Jason Day and BPPV
The 2015 U.S. open was recently played at Chambers Bay. During the second round of play, Jason Day, the 8th ranked golfer in the world, was overcome with symptoms of vertigo and collapsed on the 9th hole. His diagnosis: BPPV. This is not the first time Day has experienced these symptoms. Day stated “Last year, I (withdrew) after I had vertigo and this one was worse.” He reported feeling nauseous all day on Friday, and experienced symptoms again during Round Three on Saturday. Day was treated by local physicians, Dr. Robert Stoecker and Dr. Charles Souliere, and was able to finish the tournament, tying for 9th place. Every possible effort was taken to not provoke his symptoms, such as carrying his head as still as possible and bending at his knees to pick up his ball.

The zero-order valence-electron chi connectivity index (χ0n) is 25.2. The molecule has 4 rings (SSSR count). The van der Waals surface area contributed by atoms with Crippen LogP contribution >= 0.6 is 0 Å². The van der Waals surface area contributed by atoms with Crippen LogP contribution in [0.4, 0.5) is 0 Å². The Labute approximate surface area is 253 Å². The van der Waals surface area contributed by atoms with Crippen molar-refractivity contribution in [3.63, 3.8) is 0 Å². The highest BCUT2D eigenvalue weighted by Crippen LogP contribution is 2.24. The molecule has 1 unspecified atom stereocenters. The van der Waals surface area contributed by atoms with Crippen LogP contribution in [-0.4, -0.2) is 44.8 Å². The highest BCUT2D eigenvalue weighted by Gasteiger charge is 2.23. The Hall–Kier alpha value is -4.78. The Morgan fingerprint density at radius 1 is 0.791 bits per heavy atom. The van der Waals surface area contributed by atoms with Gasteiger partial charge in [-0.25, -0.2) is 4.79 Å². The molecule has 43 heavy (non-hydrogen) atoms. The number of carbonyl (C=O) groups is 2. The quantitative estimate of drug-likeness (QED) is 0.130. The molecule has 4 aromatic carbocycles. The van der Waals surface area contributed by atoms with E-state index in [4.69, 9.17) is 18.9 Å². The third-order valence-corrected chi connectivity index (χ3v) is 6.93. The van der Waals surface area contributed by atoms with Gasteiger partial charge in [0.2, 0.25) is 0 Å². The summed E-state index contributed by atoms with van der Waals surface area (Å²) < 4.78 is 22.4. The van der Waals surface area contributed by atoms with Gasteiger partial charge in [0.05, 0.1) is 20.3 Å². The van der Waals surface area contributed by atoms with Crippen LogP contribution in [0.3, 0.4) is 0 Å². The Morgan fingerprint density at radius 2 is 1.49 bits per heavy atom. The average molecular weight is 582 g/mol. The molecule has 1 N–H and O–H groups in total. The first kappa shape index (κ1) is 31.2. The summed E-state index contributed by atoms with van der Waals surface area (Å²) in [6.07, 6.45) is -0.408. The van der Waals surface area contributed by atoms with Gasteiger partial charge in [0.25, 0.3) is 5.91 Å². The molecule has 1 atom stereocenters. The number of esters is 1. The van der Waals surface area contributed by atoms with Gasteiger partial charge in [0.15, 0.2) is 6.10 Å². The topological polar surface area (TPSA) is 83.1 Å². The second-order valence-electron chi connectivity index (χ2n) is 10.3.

What is BPPV?
Benign Paroxysmal Positional Vertigo (BPPV) is one of the most common causes of vertigo. It is defined as the sudden sensation that you are spinning or that the inside of your head is spinning. Signs and symptoms of BPPV can include: dizziness, vertigo, a loss of balance/unsteadiness, nausea, or vomiting. Nystagmus, which is abnormal rhythmic eye movement, can also accompany symptoms of BPPV. Symptoms are usually brief, most of the time lasting less than one minute in duration. It can be triggered by positional changes with your head. Examples of movement include nodding your head, laying back or rolling over in bed.
If you or someone you know is experiencing any of the above mentioned symptoms, contact our office to make an appointment for an evaluation.
- Click the link below to see Dr. J. Douglas Green, neurotologist at Jacksonville Hearing and Balance Institute, give an interview on BPPV with JAX Channel 4 News.